Sacramento State News - California State University, Sacramento
New patient in Nursing is no dummy
students attend to SimMan, the high-tech simulated patient new to the
program this year.
a new patient for students in the Division of Nursing to attend to. His name
is Larry, and as he lies on the table he occasionally groans, “I don’t feel
good.” A monitor shows his heart rate and blood pressure. He gets poked, prodded,
stabbed, has wounds dressed, goes into cardiac arrest and is administered CPR.
But don’t feel too sorry for what the poor guy has to endure—he’s a life-size,
high-tech simulated patient mannequin.
simulated patient—is new to the Division of Nursing this year,” says department
chair Ann Stoltz. “It has realistic anatomy and the capacity to have bodily
fluids, and heart and breathing sounds, and it can respond to treatment in some
of the same ways an actual living patient would.”
Nursing faculty—eight in all—were sent to a training facility in Texas for three
days to learn how to work with the simulated patient. “It’s more responsive
than the other simulated patients we have in the division,” says Stoltz. “If
treatment is rendered incorrectly in a simulated life-threatening situation,
the ‘patient’s’ system crashes. It’s as close to real-life situation as we’ve
ever had here.”
Nursing professor Debra Brady is one of the faculty members trained to work
with SimMan. She conducts clinical classes in which her students work directly
with the simulated patient.
“SimMan’s name changes daily,” says Brady. “Today his name is Larry. A while
ago it was Mel Gibson.”
And the mannequin is lifelike enough to earn a name, given his human tendencies.
Brady can, with a click of a mouse, have Larry say things such as, “No, I don’t
have diabetes,” “I am not allergic to any medications,” or, “That helped.” He
also coughs, groans and sneezes. His chest rises and falls with each breath
“It’s a highly effective teaching tool for the students,” says Brady. “He’s
so realistic that the students are excited and engaged. My teaching time is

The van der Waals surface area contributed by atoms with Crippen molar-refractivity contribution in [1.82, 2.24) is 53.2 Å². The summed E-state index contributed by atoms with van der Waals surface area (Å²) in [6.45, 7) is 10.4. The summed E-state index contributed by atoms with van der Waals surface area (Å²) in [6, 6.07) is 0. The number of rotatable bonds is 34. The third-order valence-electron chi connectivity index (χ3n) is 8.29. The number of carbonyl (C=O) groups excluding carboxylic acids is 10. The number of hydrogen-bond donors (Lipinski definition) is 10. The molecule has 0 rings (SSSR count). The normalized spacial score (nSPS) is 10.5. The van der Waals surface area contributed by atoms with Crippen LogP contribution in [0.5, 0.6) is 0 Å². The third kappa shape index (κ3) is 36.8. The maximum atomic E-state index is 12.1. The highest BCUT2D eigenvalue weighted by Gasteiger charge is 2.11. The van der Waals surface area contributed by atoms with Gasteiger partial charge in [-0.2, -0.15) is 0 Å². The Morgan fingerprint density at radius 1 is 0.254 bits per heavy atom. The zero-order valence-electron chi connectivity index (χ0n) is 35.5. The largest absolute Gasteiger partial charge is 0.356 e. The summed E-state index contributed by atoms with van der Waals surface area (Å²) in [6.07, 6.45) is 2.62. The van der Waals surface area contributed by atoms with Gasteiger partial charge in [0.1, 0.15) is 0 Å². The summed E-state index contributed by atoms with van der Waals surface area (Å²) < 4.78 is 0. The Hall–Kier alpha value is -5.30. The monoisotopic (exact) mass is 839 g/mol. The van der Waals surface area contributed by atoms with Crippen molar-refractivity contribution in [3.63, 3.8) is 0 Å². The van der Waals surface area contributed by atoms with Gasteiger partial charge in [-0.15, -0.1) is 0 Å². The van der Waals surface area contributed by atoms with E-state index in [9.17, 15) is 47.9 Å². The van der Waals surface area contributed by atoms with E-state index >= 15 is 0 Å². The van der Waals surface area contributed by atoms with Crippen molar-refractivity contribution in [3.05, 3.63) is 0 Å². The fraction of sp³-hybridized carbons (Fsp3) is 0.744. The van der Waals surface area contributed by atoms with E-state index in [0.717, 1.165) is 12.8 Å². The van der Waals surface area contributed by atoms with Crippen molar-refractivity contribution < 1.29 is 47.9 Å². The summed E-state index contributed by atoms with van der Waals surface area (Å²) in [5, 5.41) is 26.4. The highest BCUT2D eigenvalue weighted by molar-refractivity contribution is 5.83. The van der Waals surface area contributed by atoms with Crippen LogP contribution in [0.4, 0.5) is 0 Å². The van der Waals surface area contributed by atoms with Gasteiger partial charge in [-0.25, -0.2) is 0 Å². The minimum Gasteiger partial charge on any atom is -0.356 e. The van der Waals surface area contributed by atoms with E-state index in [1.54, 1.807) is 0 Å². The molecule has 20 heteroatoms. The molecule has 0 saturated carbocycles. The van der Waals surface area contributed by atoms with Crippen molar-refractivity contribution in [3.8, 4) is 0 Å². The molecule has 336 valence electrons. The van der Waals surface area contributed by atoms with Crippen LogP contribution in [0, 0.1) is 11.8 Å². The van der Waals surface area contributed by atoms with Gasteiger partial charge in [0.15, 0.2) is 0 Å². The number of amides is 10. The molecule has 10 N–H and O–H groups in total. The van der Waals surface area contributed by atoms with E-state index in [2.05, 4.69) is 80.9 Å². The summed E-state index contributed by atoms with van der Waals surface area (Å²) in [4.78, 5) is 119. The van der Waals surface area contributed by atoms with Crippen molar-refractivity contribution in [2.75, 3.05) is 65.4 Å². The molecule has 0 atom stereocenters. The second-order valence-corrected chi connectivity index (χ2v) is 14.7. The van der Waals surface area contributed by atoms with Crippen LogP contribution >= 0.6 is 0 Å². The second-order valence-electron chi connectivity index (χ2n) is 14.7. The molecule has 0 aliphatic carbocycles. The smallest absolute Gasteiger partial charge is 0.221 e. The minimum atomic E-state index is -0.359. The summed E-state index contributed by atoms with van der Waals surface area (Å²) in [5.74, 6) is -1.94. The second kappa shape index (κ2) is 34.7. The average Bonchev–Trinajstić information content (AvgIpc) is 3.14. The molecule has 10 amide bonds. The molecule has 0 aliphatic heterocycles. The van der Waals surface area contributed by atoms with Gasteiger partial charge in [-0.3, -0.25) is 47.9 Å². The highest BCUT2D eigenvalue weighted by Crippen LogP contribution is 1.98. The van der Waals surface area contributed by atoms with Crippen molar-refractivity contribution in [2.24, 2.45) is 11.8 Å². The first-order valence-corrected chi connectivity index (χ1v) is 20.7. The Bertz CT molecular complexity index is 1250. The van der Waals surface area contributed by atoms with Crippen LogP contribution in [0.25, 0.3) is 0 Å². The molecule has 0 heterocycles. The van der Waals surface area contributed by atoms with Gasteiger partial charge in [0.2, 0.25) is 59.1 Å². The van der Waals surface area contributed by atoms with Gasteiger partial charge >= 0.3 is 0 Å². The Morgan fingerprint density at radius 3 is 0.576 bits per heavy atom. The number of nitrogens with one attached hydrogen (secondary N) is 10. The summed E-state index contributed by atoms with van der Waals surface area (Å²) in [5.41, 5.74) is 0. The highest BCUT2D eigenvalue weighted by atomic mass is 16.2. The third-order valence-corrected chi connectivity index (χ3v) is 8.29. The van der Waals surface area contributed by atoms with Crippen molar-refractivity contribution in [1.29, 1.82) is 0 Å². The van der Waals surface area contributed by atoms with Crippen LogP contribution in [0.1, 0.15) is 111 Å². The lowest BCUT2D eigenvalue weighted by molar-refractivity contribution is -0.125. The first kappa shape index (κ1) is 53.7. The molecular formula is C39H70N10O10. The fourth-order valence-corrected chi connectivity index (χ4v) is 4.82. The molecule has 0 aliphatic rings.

really maximized because they live the experience, instead of hearing about
it in a lecture. It gives them valuable clinical experience, and they can make
mistakes without doing the patient any harm.
“We practice several real-life trauma situations. This morning he had several
stab wounds, and the students were able to stabilize him. This afternoon, he
had a bad reaction to medication and went into cardiac arrest. Because of the
students’ lack of experience, these are not situations they would get hands-on
experience with in a real hospital.”
After the students administer care and the simulated patient is stabilized,
they gather around a white board for a debriefing of the situation. The strengths
and weaknesses of the treatment are written down and analyzed, and the students
discuss what could have been done differently to provide better care.
“The simulated patient is fantastic,” says Kathleen Cabe, a nursing student.
“Today is the first day I’ve worked with it. It’s so realistic. I can assess
a situation as its happening. It also is a better use of time. In a hospital,
we have to wait for something to happen to get experience.”
The simulated patient is new this year due to the increased funding the Division
of Nursing received from the Chancellor’s Office to admit a larger number of
students to the program and provide state-of-the-art training to its students.
The University’s nursing program is highly competitive and has an exceptional
graduation rate—95 percent.
Larry, for one, certainly appreciates the excellent care he gets from the nursing
students. “Thank you,” he says. “That helped.”
For more information, contact Sacramento State’s Division of Nursing at (916)
278-6525. For media assistance, contact the Public Affairs office at (916) 278-6156.
State University, Sacramento Public Affairs
6000 J Street Sacramento, CA 95819-6026 (916) 278-6156
California State University, Sacramento Public Affairs
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